Pasadena, Texas: MALDEF (Mexican American Legal Defense and Educational Fund) filed suit this past November after the Mayor of Pasadena, Texas successfully pushed a proposition to voters that would change an 8 member city council elected by district to one with 6 single member districts and 2 members elected at-large, by the entire city. Advocates of the narrowly passed measure touted it as a way to ensure that there are some council members looking out for the city as a whole, as opposed to narrowly focusing on the voters in their own district. What sounds like a good democratic goal however, is rife with politics, conflict and mutual mistrust.
The devil is always in those details and MALDEF’s complaint gives a taste of what has been going on in Pasadena, TX these past few years. The setting in which this takes place is a city that is 60% Hispanic but 40% if you count only those eligible to. Hispanic numbers have been on the rise in this city where there appears to be a North / South line dividing a majority Anglo population in the South and Latino neighborhoods to the North.
The complaint describes what it considered as the very odd timing and procedural nature of the 2013 proposition. First, the incumbent mayor was challenged by an Hispanic candidate during the municipal election that year. Of the 8 council seats, four members represented districts with Hispanic voting majorities and a fifth district was quickly emerging as an Hispanic voting majority district. An Hispanic councilman already represented it.
Second, the timing of the Mayor’s decision seemed odd; He quickly formed a citizens committee to consider bond funding for the ballot shortly after the election in which his seat was challenged by an Hispanic candidate and just days after the Supreme Court decided the landmark Shelby case, which released the city from having to obtain permission to make changes in its method of electing council members.
In another odd move alleged by plaintiffs, the Mayor suggested to the “bond” committee that they approve a proposed change to the voting process of the city council. When the committee declined to approve this seemingly unrelated measure, the Mayor dismissed the committees’4 actual bond recommendations for the ballot and instead proposed proposition “1” to the full city council, changing the electoral rules for the municipal election.
The proposal passed on the Mayor’s tie-breaking vote, since all four council members representing Hispanic dominated districts objected. The proposition 1 passed a citywide vote by a hair in what plaintiffs describe as “racially polarized” vote. The new law resulted in four redistricting maps up for consideration by the city council. That’s when things really got interesting according to the complaint:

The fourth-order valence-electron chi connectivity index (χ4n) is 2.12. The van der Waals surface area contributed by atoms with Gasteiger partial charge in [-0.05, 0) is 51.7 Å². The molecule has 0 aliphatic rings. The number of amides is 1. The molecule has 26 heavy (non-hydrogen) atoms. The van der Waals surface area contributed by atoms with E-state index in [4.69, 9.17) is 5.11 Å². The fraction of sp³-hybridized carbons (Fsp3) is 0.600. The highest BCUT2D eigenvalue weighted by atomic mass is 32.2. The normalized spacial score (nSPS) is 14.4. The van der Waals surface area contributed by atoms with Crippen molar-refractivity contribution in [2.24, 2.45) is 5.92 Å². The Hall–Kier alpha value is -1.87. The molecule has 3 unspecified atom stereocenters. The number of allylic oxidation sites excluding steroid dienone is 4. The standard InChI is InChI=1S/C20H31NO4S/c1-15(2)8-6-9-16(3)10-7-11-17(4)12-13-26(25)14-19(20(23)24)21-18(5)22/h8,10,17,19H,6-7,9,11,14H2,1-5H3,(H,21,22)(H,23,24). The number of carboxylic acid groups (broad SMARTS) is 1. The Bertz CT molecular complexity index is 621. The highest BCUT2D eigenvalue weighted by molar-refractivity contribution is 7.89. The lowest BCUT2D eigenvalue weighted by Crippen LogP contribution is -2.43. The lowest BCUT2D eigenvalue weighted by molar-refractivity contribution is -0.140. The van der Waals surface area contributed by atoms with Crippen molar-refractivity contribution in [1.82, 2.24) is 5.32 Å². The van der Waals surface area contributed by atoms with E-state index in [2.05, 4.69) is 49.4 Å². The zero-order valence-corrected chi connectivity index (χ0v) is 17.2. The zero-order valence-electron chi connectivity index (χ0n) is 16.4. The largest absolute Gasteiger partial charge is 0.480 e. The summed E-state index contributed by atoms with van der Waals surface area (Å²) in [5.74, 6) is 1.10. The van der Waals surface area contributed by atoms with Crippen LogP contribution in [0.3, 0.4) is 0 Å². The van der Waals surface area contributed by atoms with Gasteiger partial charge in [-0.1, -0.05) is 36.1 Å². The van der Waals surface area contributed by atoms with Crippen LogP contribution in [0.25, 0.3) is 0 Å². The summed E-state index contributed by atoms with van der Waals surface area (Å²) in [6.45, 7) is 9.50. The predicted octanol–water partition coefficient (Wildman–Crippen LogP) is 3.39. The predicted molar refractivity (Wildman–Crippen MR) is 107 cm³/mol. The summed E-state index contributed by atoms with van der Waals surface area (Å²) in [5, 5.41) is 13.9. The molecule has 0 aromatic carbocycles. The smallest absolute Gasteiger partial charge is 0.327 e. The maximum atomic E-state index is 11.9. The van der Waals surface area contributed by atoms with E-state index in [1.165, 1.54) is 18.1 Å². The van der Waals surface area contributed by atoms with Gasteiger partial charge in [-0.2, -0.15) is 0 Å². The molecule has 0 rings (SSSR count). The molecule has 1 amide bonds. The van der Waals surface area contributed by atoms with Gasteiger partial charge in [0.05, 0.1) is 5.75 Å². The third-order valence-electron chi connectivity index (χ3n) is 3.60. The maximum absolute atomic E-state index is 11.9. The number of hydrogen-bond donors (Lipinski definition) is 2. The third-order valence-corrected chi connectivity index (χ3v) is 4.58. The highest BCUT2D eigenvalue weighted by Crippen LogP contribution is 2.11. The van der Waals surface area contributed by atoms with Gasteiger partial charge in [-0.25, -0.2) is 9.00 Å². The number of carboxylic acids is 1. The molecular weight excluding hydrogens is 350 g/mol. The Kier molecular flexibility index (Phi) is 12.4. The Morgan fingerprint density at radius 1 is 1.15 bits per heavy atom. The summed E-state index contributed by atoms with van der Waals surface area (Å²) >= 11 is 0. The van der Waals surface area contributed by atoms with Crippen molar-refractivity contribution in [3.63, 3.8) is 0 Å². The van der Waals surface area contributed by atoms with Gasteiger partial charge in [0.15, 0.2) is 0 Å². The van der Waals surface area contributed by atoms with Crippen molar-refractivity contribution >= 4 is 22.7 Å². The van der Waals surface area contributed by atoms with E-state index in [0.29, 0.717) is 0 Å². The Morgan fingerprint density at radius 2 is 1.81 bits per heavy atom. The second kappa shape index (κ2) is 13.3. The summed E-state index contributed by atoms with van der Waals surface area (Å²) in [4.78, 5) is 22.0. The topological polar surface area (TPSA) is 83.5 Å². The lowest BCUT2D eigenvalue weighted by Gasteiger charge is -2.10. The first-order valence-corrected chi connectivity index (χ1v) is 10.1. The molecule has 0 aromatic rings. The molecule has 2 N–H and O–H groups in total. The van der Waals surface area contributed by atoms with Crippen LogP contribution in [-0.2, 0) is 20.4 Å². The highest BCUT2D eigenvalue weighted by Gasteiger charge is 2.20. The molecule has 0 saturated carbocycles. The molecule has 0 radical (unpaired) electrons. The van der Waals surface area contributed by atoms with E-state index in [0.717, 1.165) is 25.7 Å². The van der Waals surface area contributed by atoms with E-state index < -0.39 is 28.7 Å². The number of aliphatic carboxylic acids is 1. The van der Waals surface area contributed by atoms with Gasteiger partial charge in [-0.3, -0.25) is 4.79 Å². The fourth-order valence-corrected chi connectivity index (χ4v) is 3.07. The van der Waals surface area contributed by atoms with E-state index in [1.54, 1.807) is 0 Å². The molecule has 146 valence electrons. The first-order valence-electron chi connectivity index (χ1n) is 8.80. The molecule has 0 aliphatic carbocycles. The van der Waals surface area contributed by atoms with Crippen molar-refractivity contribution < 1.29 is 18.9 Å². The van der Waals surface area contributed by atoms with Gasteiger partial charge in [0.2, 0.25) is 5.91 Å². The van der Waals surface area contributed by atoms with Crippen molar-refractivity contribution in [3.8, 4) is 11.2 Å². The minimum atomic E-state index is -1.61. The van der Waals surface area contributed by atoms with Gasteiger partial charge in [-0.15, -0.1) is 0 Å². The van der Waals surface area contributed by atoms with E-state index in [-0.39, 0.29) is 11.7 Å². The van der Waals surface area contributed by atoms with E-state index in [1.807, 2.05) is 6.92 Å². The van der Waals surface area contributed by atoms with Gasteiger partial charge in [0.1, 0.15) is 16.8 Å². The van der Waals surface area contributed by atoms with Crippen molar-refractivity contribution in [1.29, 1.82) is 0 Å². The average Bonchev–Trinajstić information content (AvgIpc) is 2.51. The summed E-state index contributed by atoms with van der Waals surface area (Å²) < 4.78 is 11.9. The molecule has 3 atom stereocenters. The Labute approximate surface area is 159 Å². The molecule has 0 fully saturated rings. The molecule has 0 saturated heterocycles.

“At the April 1, 2014 City Council meeting, Council member Pat Van Houte expressed
concerns over the legality of the redistricting plan. While discussing her concerns
regarding the legality of Plan 2, Council member Van Houte exceeded her debate time
limit of three minutes and Mayor Isbell ordered armed police officers to remove her from
the council chambers. When Council member Van Houte was removed from the
chamber, three more council members departed in protest. Plan 2 was passed on first
reading with four council members and the Mayor in attendance.”
Supporters of the at-large seats see a way to get support for some projects in the city that they hope will revitalize working-class, struggling areas of the city. Hispanics and others view these events as a clear attempt to hold onto power in the face of Latino voting strength that was just about to tip the scales in favor of a the “majority” Hispanic population of the city. Put bluntly, the city council was already deadlocked on racially sensitive issues it seemed, and the Mayorship could very well tip in favor Hispanics in the near future, thus self-preservation dictates action.
The lawsuit invokes section 2 of the Voting Rights Act and requests that the city be bailed in under section 3c. The question will be if a court will view the mayor and council’s attempt to make the council less divisive as a thinly veiled maneuver to preserve power at the expense of Hispanic voters.
The Supreme Court and lower courts have said that at-large districts by themselves are not necessarily discriminatory to minority voters, but they are often times used as a tool to do just that. Is Pasadena one of those times? Tell us your thoughts in the comments.